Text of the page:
That is what we have to achieve in IP-centric video. We have to be able to set up a route and all this happens.

The requirements for modular products will continue, now, through the transition and on into the IP era

We are beginning to develop standards around this. The SMPTE 2022 family is a good place to start, but it is important to understand that this only defines the data content, not its control. Various manufacturers are proposing control systems, or software-defined networks, but the protocols are by no means universal. There is no reason why there should not be a common standard, but it needs agreement.

Until this agreement happens – if it happens – then there needs to be a set of buffer applications which take the data and control from one environment and turn it into another.

It seems, then, that we might have a requirement for another set of modular devices here, as data translators. Certainly, during the transition to IP, yet another class of modular devices will be called for, which interface between SDI and IP, devices Americans call “on-ramps” and “off-ramps”.

The future for modular

I speak regularly to a large number of broadcasters, and their view is clear. They want to end up with best-of-breed, vendor independent technical architectures, just as they have now, but capable of working over IP. 10GB ethernet, and soon 40Gb ethernet, will provide a more flexible, more cost-effective connectivity than SDI. They recognise that 4K, and maybe other Ultra HD elements, will become more practical and more in demand.

There will almost certainly be changes to SMPTE 2022 in the near future (one major manufacturer in particular is pushing very hard), and no doubt in due course SMPTE 2022 will be replaced by something better.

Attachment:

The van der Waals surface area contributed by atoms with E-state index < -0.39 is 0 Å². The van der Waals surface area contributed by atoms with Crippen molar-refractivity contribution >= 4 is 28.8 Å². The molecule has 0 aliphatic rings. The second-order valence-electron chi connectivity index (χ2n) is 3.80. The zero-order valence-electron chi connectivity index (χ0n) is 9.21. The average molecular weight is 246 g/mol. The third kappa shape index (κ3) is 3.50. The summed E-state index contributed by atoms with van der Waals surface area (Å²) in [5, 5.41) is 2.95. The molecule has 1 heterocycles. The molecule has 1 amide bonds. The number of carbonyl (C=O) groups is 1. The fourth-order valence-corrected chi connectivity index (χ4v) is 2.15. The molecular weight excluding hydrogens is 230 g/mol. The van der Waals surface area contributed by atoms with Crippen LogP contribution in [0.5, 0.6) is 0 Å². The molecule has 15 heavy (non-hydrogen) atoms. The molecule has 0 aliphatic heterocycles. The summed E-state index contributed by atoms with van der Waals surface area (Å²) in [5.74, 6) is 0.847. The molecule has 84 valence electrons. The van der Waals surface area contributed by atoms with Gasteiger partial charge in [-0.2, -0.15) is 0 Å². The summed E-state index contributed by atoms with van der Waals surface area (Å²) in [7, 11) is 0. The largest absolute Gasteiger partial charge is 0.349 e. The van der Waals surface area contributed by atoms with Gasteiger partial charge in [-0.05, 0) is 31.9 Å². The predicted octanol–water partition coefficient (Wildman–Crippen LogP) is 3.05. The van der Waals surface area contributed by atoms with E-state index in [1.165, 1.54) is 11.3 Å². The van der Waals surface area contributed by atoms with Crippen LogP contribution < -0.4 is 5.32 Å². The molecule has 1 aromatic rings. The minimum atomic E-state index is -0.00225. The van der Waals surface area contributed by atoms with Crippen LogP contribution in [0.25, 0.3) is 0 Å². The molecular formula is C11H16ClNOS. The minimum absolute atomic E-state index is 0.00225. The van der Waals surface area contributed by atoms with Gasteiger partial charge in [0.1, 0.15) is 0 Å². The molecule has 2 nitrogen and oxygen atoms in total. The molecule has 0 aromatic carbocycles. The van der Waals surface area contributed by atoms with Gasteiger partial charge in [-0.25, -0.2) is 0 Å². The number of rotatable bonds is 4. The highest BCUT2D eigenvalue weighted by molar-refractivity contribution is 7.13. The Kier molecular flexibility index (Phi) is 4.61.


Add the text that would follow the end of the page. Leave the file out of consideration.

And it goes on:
We have gotten used to keeping audio and video together and in sync through embedding, but RTP and other internet standards allow audio, video and metadata to be separate streams, recombined and timed only when necessary. And on top of all these infrastructure-level functions, few of the traditional modular requirements have gone away. Channels still need a logo burnt in at the point of playout. Productions still need clean green screening. Audio channels need to be embedded, de-embedded, shuffled and combined. And so on.

Finally, remember that this is very specific functionality that is only appropriate to broadcasters. No-one else in the IT industry cares about this, so it is down to specialist vendors to design, build and deliver it. That is true whether it is specialist bespoke hardware, clever software running on FPGAs on a standard board, or indeed pure software running on a standard PC.

The requirements for modular products will continue, now, through the transition and on into the IP era. That is because the need for point functionality, to do something or to get from one environment to another, will always be with us. In broadcasting, we need to deal with live, realtime streams so we cannot stop what we are doing to route a signal through some other process.

It follows, then, that the smart developer of modular products will have a plan for the future which also allows a transition. Traditional modular frames will move towards a system which supports both SDI and IP. And ultimately the modules will be implemented purely in software, to run in a virtualised environment in the data centre that is the new broadcast centre.

There will always be a demand for live television, and that means there will also be a need for flexible architectures which depend on the glue of the infrastructure, and which can be configured as well as operate in real time. Only broadcast vendors understand the need and the construction of these modules, and the ones who are smart enough to track the move to IP, software and virtualisation will continue to find a role.